| NIH Provides $32.8 Million to Enhance Biomedical
Informatics Research Network
Bethesda, Maryland The National Center for Research Resources (NCRR),
a component of the National Institutes of Health (NIH), announced
today it will provide $32.8 million in additional funding to enhance
its Biomedical Informatics Research Network (BIRN). The University
of California San Diego Medical School will receive $18.8 million
over five years, while Massachusetts General Hospital will be granted
nearly $14 million for three years of support. BIRN is an NIH initiative
involving a consortium of 15 universities and 22 research groups
that fosters collaborations in biomedical science by utilizing information
technology innovations. BIRN's initial three test bed projects focus
on brain imaging of human neurological disorders and associated
||(At left) Sample data from Stanford's 3T MRI system shows the global
response to holding one's breath for 15 seconds. The entire gray
matter volume is activated in each subject by the breath-holding
(High-resolution image courtesy of Gary Glover and Lara Foland, Stanford University.)
"Information technology offers tremendous potential to advance
our ability to diagnose and treat disease," said NCRR Director
Judith L. Vaitukaitis, M.D. "BIRN's powerful and flexible
approaches to data integration are designed to accommodate the
of scientific inquiry and to allow novel discoveries that incorporate
knowledge across scale and even across species. With this additional
investment in the BIRN consortium, we hope to provide researchers
with networked analytical tools that will greatly advance our
of neurological disorders such as depression, schizophrenia, and
BIRN's charter is to create an environment encouraging biomedical
scientists and clinical researchers to make new discoveries by facilitating
sharing, analysis, visualization, and data comparisons across laboratories.
A central premise of the BIRN cyberinfrastructure is that the physical
location of data and resources should not hamper a research study.
BIRN's data integration framework builds on the National Partnership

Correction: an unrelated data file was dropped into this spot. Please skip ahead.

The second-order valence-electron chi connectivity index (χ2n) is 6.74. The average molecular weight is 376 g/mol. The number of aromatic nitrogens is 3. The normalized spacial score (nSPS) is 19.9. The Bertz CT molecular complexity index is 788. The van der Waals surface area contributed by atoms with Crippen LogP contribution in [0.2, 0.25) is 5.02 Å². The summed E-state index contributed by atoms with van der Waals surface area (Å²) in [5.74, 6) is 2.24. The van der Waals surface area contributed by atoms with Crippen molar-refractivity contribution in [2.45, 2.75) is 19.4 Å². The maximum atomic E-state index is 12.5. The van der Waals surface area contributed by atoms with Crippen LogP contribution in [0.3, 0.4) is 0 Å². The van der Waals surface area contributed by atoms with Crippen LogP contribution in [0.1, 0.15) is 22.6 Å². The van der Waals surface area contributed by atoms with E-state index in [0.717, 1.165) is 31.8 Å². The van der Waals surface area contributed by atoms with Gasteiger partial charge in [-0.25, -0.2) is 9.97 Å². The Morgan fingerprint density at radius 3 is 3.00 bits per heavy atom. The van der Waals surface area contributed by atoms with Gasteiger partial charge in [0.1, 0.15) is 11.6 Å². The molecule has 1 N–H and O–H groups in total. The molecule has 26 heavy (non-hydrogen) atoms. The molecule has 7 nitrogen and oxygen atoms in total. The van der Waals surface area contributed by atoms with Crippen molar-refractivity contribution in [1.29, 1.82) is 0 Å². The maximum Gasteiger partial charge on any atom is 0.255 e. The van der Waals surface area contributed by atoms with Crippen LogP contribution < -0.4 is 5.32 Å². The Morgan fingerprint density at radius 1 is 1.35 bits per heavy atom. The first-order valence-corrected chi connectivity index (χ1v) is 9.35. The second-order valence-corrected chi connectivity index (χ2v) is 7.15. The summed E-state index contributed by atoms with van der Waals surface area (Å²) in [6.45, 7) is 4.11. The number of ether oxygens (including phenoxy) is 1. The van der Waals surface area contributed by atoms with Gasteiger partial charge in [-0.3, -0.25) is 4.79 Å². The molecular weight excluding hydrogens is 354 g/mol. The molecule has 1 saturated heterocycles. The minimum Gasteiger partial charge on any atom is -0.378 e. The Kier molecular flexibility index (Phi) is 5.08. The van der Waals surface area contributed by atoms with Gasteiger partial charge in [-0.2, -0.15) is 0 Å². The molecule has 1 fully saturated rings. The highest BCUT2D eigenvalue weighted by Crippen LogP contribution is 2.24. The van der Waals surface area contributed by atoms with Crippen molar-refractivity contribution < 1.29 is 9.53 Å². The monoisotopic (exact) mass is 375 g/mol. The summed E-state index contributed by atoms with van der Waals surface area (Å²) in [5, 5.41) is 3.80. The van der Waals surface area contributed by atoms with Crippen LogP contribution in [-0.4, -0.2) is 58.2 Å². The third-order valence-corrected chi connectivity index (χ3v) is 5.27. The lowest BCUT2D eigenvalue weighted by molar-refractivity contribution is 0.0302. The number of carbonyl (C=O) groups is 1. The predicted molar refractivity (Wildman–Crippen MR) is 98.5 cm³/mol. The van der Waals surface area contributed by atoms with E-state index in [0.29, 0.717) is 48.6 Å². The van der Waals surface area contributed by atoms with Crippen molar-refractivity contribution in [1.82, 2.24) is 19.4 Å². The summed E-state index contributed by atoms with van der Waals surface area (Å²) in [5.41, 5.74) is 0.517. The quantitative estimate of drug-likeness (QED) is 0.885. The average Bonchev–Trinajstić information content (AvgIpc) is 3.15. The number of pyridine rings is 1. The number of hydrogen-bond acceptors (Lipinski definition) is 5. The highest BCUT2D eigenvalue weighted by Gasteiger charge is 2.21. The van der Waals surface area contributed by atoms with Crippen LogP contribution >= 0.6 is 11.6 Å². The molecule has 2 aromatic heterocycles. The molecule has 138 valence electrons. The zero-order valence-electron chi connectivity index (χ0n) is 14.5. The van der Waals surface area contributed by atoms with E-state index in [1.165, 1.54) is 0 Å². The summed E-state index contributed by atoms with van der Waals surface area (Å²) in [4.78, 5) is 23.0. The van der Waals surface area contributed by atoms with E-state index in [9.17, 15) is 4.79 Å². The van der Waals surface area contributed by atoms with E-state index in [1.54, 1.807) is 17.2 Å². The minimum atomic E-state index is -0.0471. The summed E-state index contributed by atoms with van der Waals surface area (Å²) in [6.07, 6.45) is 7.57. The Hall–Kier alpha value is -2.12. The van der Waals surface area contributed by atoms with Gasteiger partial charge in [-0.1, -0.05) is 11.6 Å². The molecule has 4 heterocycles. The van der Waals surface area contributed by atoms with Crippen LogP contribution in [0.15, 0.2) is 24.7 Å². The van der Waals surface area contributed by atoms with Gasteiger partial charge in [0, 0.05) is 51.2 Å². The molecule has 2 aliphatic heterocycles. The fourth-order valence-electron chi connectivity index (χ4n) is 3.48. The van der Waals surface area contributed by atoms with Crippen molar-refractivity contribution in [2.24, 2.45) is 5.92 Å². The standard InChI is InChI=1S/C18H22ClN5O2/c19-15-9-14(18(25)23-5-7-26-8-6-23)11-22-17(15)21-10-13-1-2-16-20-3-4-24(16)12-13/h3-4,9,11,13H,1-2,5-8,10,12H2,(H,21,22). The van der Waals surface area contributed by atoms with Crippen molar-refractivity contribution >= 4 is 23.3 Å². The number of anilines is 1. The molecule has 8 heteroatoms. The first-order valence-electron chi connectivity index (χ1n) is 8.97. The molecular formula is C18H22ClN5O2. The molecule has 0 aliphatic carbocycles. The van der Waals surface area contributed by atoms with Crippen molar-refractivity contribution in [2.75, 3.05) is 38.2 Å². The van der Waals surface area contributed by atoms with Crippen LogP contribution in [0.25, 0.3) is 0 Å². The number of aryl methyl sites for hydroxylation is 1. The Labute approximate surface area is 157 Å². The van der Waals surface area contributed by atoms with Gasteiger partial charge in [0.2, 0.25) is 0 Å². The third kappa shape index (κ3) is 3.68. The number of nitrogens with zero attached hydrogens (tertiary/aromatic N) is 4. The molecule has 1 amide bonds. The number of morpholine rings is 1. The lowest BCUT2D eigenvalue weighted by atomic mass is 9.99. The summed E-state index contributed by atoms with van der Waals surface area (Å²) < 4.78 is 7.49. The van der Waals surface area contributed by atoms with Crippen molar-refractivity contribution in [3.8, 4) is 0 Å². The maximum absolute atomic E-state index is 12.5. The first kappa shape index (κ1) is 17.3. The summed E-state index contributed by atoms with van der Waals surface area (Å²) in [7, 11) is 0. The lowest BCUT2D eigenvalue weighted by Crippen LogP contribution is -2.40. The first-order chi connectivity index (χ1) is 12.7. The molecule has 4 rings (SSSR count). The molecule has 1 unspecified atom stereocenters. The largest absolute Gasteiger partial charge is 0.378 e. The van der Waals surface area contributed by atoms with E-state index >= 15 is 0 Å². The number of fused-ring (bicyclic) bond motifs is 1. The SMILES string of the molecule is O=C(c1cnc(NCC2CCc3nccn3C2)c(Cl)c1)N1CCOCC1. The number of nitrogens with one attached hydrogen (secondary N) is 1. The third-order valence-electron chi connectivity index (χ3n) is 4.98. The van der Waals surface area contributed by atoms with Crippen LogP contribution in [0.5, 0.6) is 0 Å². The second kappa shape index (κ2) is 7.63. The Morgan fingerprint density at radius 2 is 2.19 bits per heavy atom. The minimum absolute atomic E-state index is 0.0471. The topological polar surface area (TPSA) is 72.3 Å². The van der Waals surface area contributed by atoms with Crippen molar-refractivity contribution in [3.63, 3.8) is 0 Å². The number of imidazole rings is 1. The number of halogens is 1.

for Advanced Computational Infrastructure, supported by the National
BIRN consists of four parts:
- The Function BIRN is working to understand the underlying causes
of schizophrenia and to develop new treatments for the disease.
The goal is to determine the role of frontal and temporal lobe
dysfunction in schizophrenia, and to assess the impact of treatments
on functional brain abnormalities.
- The Brain Morphometry BIRN is investigating whether brain structural
differences correlate to symptoms such as memory dysfunction or
depression and whether specific structural differences distinguish
- The Mouse BIRN is examining animal models of multiple sclerosis,
schizophrenia, Parkinson's disease, ADHD (Attention-Deficit Hyperactivity
Disorder), Tourette's Syndrome and brain cancer. Researchers are
studying animal models of disease at different anatomical scales
to test hypotheses associated with human neurological disorders.
- The BIRN Coordinating Center (BIRN-CC) develops, implements,
and supports the information technology infrastructure necessary
to achieve distributed collaborations and data sharing among the
test bed participants.
Although all three test beds involve some aspect of neuroimaging,
the problems that they are addressing are common throughout biomedical
research and the solutions will be applicable outside the individual
fields represented in the test beds. For example, BIRN is using
these initial test bed studies to drive the construction and daily
use of a federated data sharing environment that presents biological
data held at geographically separate sites as a single, unified
database. To this end, the BIRN program is rapidly producing tools
and technologies that enable the aggregation of data from virtually
any laboratory's research program to the BIRN data federation system,
independent of the biological problem being addressed.
Lessons learned and best practices are continuously collected and
made available to help new collaborative efforts make efficient
use of this infrastructure at an increasingly rapid pace. These
tools and best practices are intended to maximize the extent to
which the infrastructure being developed can quickly be deployed
to support the greater biomedical research community.
More information about BIRN is available at http://www.nbirn.net.
NCRR is part of the National Institutes of Health, an agency
of the Department of Health and Human Services. NCRR is the nation's
leading federal sponsor of resources that enable advances in many
areas of biomedical research. NCRR support provides the scientific
research community with access to a diverse array of biomedical
research technologies, instrumentation, specialized basic and clinical
research facilities, animal models, genetic stocks, and such biomaterials
as cell lines, tissues, and organs. Additional information about
NCRR can be found at www.ncrr.nih.gov.